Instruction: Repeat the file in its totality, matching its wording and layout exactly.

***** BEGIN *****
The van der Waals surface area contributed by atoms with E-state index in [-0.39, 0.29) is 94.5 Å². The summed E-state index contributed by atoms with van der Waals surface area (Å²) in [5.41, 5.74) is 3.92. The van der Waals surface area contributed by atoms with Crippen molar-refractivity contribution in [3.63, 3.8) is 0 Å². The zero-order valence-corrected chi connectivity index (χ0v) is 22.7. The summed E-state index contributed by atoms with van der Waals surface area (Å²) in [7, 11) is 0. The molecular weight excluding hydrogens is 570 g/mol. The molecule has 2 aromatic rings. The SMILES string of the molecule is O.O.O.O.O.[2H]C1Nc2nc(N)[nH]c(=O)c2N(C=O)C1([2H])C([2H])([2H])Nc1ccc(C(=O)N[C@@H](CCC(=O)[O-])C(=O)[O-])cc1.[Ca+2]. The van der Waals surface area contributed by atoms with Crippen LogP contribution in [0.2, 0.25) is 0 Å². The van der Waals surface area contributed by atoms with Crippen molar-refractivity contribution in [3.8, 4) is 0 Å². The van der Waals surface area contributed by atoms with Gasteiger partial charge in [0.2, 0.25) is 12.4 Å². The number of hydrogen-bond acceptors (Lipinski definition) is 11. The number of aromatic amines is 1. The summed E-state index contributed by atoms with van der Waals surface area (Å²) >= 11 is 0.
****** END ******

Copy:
The van der Waals surface area contributed by atoms with E-state index in [-0.39, 0.29) is 94.5 Å². The summed E-state index contributed by atoms with van der Waals surface area (Å²) in [5.41, 5.74) is 3.92. The van der Waals surface area contributed by atoms with Crippen molar-refractivity contribution in [3.63, 3.8) is 0 Å². The zero-order valence-corrected chi connectivity index (χ0v) is 22.7. The summed E-state index contributed by atoms with van der Waals surface area (Å²) in [7, 11) is 0. The molecular weight excluding hydrogens is 570 g/mol. The molecule has 2 aromatic rings. The SMILES string of the molecule is O.O.O.O.O.[2H]C1Nc2nc(N)[nH]c(=O)c2N(C=O)C1([2H])C([2H])([2H])Nc1ccc(C(=O)N[C@@H](CCC(=O)[O-])C(=O)[O-])cc1.[Ca+2]. The van der Waals surface area contributed by atoms with Crippen LogP contribution in [0.2, 0.25) is 0 Å². The van der Waals surface area contributed by atoms with Crippen molar-refractivity contribution in [3.8, 4) is 0 Å². The van der Waals surface area contributed by atoms with Gasteiger partial charge in [0.2, 0.25) is 12.4 Å². The number of hydrogen-bond acceptors (Lipinski definition) is 11. The number of aromatic amines is 1. The summed E-state index contributed by atoms with van der Waals surface area (Å²) >= 11 is 0.